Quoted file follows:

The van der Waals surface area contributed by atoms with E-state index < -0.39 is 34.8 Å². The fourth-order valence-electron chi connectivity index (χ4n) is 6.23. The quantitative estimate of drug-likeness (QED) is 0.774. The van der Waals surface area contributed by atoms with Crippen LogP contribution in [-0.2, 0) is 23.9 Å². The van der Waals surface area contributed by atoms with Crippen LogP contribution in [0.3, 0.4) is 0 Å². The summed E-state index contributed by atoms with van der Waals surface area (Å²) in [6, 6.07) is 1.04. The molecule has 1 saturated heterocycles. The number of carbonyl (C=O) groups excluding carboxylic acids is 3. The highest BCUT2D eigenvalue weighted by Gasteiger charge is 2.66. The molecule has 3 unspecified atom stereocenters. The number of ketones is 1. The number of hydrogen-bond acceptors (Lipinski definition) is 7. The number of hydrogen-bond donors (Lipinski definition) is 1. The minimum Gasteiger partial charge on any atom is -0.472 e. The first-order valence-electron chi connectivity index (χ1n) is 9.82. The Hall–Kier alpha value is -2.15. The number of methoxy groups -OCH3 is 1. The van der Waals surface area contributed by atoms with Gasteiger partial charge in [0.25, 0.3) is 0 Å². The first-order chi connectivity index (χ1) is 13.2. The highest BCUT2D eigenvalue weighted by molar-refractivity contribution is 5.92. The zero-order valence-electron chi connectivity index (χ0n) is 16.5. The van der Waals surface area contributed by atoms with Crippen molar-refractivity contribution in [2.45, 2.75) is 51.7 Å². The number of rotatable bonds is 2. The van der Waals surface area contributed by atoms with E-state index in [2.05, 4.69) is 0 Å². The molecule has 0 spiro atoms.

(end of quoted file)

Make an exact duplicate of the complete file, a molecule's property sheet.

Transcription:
The van der Waals surface area contributed by atoms with E-state index < -0.39 is 34.8 Å². The fourth-order valence-electron chi connectivity index (χ4n) is 6.23. The quantitative estimate of drug-likeness (QED) is 0.774. The van der Waals surface area contributed by atoms with Crippen LogP contribution in [-0.2, 0) is 23.9 Å². The van der Waals surface area contributed by atoms with Crippen LogP contribution in [0.3, 0.4) is 0 Å². The summed E-state index contributed by atoms with van der Waals surface area (Å²) in [6, 6.07) is 1.04. The molecule has 1 saturated heterocycles. The number of carbonyl (C=O) groups excluding carboxylic acids is 3. The highest BCUT2D eigenvalue weighted by Gasteiger charge is 2.66. The molecule has 3 unspecified atom stereocenters. The number of ketones is 1. The number of hydrogen-bond acceptors (Lipinski definition) is 7. The number of hydrogen-bond donors (Lipinski definition) is 1. The minimum Gasteiger partial charge on any atom is -0.472 e. The first-order valence-electron chi connectivity index (χ1n) is 9.82. The Hall–Kier alpha value is -2.15. The number of methoxy groups -OCH3 is 1. The van der Waals surface area contributed by atoms with Gasteiger partial charge in [0.25, 0.3) is 0 Å². The first-order chi connectivity index (χ1) is 13.2. The highest BCUT2D eigenvalue weighted by molar-refractivity contribution is 5.92. The zero-order valence-electron chi connectivity index (χ0n) is 16.5. The van der Waals surface area contributed by atoms with Crippen molar-refractivity contribution in [2.45, 2.75) is 51.7 Å². The number of rotatable bonds is 2. The van der Waals surface area contributed by atoms with E-state index in [2.05, 4.69) is 0 Å². The molecule has 0 spiro atoms.